Profiles in Recovery

Dwight Vaughter

Vaughter is at the helm of one of Detroit’s largest behavioral health and recovery organizations, Self-Help Addiction Rehabilitation, Inc. (SHAR). Each year, the nonprofit helps more than 6,000 disadvantaged men and women improve their lives.

Vaughter’s own odyssey from heroin addiction, alcoholism and homelessness to a respected community leader signals what recovery can do.

“I love relishing in the contrast between my pre-recovery life and my life now,” says Vaughter, who advanced his education in recovery, earning a Master’s in Social Work and other degrees. “I enjoy the respect that I get from others, the respect I give to others and myself. I love the “realness” of my spiritual life now without chemicals.”

Day Job:
CEO of Self-Help Addiction Rehabilitation (SHAR) in Detroit

At my worst, I was:
Unsure if I wanted to live.   Life didn’t have any real value.  I didn’t know who I was any longer or what I wanted to be.  I had a period of being homeless, and was facing legal problems when I found treatment.

What worked for me:
I guess this is more productive than talking about what didn’t work.  The wife leaving, the preaching at me, the scolding.  The trying to use less, using on different days, use with different people, not taking all my money with me, hypnosis . . . those things did not work.

Long-term treatment got me “dry” or kept me “straight” for about 22 months – but I wasn’t in recovery.  Once I “graduated” I quickly started using regularly again . . . being unable to stop became my mantra for the next 4 years until I came to a 12 step fellowship and surrendered.

What motivated and moved me:  hearing “don’t do the first one,” “meeting makers make it,” “those who make meetings regularly stay clean,” and “every clean day is a successful day.”  Getting involved in fellowship service and sponsoring others strengthened my recovery.  Finally, learning to pray and really rely on God, this Higher Power, enhanced the quality of my life.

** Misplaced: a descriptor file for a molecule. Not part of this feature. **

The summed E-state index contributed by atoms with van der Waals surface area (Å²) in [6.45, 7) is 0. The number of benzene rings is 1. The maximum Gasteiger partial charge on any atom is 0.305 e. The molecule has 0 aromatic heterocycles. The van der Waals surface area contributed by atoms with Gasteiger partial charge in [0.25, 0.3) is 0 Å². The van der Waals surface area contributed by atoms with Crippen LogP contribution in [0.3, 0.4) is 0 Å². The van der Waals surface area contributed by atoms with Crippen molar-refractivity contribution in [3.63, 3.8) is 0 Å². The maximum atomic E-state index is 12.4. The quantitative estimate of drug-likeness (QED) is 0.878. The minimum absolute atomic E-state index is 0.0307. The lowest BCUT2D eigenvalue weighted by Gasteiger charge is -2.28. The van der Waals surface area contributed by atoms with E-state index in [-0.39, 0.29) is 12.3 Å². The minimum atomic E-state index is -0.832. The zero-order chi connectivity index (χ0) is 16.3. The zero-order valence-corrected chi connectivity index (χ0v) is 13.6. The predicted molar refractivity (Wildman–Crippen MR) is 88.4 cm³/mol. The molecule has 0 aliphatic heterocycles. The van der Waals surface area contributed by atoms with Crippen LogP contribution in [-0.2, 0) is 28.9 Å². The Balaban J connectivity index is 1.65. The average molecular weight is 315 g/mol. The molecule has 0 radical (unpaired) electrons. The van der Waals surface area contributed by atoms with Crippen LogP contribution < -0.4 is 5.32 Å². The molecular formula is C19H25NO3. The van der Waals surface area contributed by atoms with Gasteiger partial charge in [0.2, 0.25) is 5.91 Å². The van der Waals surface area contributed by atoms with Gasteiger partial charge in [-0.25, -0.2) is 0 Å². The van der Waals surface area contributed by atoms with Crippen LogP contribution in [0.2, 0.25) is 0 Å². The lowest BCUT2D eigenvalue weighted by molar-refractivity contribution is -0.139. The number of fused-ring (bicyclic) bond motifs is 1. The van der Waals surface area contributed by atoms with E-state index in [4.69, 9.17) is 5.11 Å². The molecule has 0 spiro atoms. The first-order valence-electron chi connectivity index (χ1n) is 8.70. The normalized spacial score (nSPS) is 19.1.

Best advice for newbies:

  • Realize you need help and ask and receive it regularly.
  • Dont look back and definitely, don’t go back!
  • Focus on your strengths and assets; not your defects and shortcomings
  • RUN: the faster you chase after your dreams and your future (today), the farther you will get from your past.  RUN!!!
  • Be loving toward yourself and others

Stigma I faced:
As a man, and especially a black man, I have been to social events where people could not believe that as a black man I didn’t drink.

On my schedule today:
I always start my day with gratitude, prayer, reading the Bible, or other literature, watching spiritual programming on TV.  This is just to get me going and centered for my day.  I try to make sure that I go to some level of spiritual gathering (12 step meeting, bible study, church, etc) every other day.  It may sound very rigid and ritualistic, but I believe people need structure.  Additionally, at the root of the word “spiritual” you will find the word RITUAL.

Advice to my younger self:

  • Be comfortable in the skin you are in.
  • Don’t be critical of yourself.
  • Live in the precious now.
  • This too shall pass (applies to the good and the bad)

What I learned about myself:
Recovery is about self-discovery.  I discovered that I really was a very cautious person and that the use of heroin as my primary drug of choice decreased my inhibitions and gave me the false sense of protection that I wanted.  I also learned that I wanted what I wanted NOW and did not want to work for the things I wanted.  On the same level, the waiting and working for what I want builds character. I have also learned that most people are reliant on something: I just improperly made it my drugs.

I get inspired by:
Watching new people grow in recovery

Proudest moment:
When I had nine years clean, doing some 9th step work in blind faith I went to the Philippines looking for a son that I had when I was I was in the U.S. Navy during the Vietnam war.  19 years had passed when I got there in 1993.  With the help of CNN, I found him and brought him here to the USA.  He is 43 years old now and has given me four grandsons!!!

On finding purpose:
Having purpose is essential to long term and quality recovery.  I heard a speaker say years ago that the reason why so many people relapse and return to drug usage is that AFTER a person gets clean, they MUST embrace a PURPOSE of helping others if they are to stay clean.  Without a purpose, the individual is almost forced to return to their original self-centered pursuits.

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If you’re a person in long-term recovery who wants to share your insights, please contact us at [email protected].